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New York Revamps Proposed Cybersecurity Regulation for Financial Services and Insurance Entities
Tuesday, January 3, 2017

On December 28, 2016, the New York Department of Financial Services (“DFS”) published in the State Register a revised proposed cybersecurity regulation (23 NYCRR 500). The deadline to submit comments on this version is January 27, 2017, and the proposed effective date of the regulation is March 1, 2017. This version of the proposed regulation took into account the over 150 comments received since the DFS first proposed the regulation in September.  

New YorkWhile maintaining the structure and subject matter of the original draft proposal, the revised cybersecurity regulation attempts to provide more flexibility and company customization. It does so by (1) simplifying some of the requirements; (2) linking compliance to items material to the regulated entities; and (3) loosening up the reporting and timing requirements found in the original draft.   Unlike the initial proposed regulation, the new version now provides entities with an eighteen-month transitional period to create written procedures to ensure the security of their applications, establish policies for the secure disposal of nonpublic data, and develop an audit trail system, and a two year transitional period to develop and implement written policies and procedures for their third-party vendors.

Risk Assessment for Customized Compliance Reflective of Business Operations

One of the biggest changes in the proposed regulation is it now requires companies to perform a “Risk Assessment” to determine how to structure its cybersecurity program in compliance with the regulation. Section 500.09 specifically requires a covered entity to conduct periodic Risk Assessments, which are carried out in accordance with written policies and procedures, and document the entity’s cybersecurity risks, how the risks will be addressed.  While the original proposal contained the Risk Assessment concept, it is now a key component of how an entity’s cybersecurity program should be designed and how an entity can demonstrate compliance with the regulation.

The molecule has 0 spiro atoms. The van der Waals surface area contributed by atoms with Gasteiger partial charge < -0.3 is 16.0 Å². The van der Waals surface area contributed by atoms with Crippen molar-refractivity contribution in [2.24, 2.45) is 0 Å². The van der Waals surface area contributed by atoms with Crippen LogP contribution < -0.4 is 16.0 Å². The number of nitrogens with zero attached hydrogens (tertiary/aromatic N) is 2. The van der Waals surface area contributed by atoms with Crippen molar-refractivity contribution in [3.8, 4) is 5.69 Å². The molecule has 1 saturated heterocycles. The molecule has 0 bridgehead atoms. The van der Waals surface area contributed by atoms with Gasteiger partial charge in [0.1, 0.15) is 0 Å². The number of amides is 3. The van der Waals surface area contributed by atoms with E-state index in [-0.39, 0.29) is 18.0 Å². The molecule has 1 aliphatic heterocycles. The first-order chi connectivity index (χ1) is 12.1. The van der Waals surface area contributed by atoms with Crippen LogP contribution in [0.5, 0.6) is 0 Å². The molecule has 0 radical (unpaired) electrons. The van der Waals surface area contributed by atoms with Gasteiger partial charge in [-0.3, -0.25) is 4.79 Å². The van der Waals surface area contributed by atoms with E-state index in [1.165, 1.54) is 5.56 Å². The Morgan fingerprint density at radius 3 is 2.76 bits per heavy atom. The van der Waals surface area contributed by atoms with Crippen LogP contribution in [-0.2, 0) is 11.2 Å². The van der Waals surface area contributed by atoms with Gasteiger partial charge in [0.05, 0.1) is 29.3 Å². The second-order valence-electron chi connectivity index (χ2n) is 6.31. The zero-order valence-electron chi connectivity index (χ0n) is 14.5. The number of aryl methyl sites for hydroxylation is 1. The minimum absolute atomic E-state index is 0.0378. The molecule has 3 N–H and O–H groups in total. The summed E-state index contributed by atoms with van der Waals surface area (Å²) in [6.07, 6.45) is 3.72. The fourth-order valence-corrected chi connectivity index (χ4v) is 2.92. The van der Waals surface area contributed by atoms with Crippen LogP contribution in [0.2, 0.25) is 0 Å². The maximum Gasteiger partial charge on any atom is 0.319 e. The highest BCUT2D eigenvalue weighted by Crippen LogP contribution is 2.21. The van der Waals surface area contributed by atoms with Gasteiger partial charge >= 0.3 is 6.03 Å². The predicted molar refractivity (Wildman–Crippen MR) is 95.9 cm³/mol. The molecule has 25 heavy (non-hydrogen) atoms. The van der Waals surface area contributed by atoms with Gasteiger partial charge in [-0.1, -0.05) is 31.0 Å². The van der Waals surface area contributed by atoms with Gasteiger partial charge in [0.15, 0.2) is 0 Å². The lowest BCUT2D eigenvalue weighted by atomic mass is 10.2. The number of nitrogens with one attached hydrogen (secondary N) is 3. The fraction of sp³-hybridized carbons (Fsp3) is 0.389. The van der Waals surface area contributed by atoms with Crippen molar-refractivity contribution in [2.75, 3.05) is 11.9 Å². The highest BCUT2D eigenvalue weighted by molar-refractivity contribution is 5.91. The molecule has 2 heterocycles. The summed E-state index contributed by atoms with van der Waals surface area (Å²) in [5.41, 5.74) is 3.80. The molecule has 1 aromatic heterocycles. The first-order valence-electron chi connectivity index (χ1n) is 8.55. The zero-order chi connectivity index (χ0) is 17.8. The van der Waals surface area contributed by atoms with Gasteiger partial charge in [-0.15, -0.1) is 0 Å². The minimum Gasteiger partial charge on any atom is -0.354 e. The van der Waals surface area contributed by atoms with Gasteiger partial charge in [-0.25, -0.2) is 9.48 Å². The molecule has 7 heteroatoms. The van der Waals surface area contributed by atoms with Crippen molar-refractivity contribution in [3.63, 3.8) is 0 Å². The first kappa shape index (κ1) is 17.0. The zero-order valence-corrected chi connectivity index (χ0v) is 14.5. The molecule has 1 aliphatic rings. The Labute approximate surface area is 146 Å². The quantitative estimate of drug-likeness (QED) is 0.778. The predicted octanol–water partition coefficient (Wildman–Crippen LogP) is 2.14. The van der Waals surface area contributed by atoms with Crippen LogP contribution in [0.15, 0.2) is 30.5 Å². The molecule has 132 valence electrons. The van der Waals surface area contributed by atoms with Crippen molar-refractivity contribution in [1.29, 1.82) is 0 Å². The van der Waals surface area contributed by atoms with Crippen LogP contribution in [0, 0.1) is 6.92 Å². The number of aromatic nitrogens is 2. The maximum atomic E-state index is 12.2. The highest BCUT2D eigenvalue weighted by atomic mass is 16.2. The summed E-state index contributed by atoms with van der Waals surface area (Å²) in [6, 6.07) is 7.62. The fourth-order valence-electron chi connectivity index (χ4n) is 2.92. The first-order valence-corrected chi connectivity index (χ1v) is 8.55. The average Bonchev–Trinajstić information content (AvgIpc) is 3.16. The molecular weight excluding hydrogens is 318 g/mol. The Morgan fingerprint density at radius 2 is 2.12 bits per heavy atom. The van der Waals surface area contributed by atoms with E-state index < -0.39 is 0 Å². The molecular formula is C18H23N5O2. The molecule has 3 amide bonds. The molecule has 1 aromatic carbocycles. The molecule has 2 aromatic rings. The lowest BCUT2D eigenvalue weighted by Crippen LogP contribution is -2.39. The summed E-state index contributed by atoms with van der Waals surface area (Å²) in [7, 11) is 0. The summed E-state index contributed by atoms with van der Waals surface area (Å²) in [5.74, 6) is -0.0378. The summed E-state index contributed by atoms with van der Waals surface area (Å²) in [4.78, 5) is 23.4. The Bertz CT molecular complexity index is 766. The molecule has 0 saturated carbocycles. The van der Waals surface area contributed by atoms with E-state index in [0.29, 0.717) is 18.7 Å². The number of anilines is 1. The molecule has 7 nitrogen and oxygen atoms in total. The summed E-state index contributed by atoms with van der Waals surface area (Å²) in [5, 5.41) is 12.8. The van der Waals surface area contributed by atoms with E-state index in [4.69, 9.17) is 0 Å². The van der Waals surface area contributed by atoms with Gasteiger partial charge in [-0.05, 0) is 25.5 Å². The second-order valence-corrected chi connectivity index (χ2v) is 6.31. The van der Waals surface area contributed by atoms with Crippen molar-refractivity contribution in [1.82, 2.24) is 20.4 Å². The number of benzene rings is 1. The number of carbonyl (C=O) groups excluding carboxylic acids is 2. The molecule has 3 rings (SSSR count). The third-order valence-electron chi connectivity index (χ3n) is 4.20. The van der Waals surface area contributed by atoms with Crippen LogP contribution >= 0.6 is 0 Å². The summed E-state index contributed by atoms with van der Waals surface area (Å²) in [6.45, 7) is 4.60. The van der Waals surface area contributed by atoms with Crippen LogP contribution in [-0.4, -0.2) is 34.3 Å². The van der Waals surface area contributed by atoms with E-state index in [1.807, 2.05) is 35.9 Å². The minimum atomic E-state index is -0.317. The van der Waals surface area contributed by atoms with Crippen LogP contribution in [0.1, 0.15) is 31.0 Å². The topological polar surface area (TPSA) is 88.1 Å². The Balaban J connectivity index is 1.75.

The Risk Assessment and cybersecurity program is no longer cookie-cutter; it must be based on the individualized aspects of the entity and the specific risks it faces. Section 500.09 specifically requires a covered entity to conduct periodic Risk Assessments, which are carried out in accordance with written policies and procedures, and document the entity’s cybersecurity risks and how the risks will be addressed.  A Risk Assessment must be conducted periodically (as opposed to annually), it must be updated as reasonably necessary to address changes and must allow for revision of controls to respond to technological developments and evolving threats and the particular risks of the entity’s business operations as they relate to cybersecurity.

Thus, a small entity collecting little nonpublic information will not be subject to the same security standards of a large corporation collecting large amounts of nonpublic information as Risk Assessment policies and procedures need only address the evaluation and categorization of identified cybersecurity risks or threats facing the entity. This theme runs throughout the revised proposal, including the provisions governing an entity’s cybersecurity policy (500.03), audit trail (500.06), access privileges (500.07), third party service provider security policy (500.11), multi-factor authentication (500.12, now only required for accessing entity’s internal networks from an external network)) and encryption (500.15, see below).

Encryption Not Required

The original proposed regulation required entities to encrypt nonpublic information within five years.  Under the new proposed regulations, to the extent an entity determines that encryption of nonpublic information at rest or in transit over external networks is infeasible, the entity may use effective,  alternative chief information security officer (“CISO”) approved compensating controls.  These compensating controls must be reviewed annually (500.15).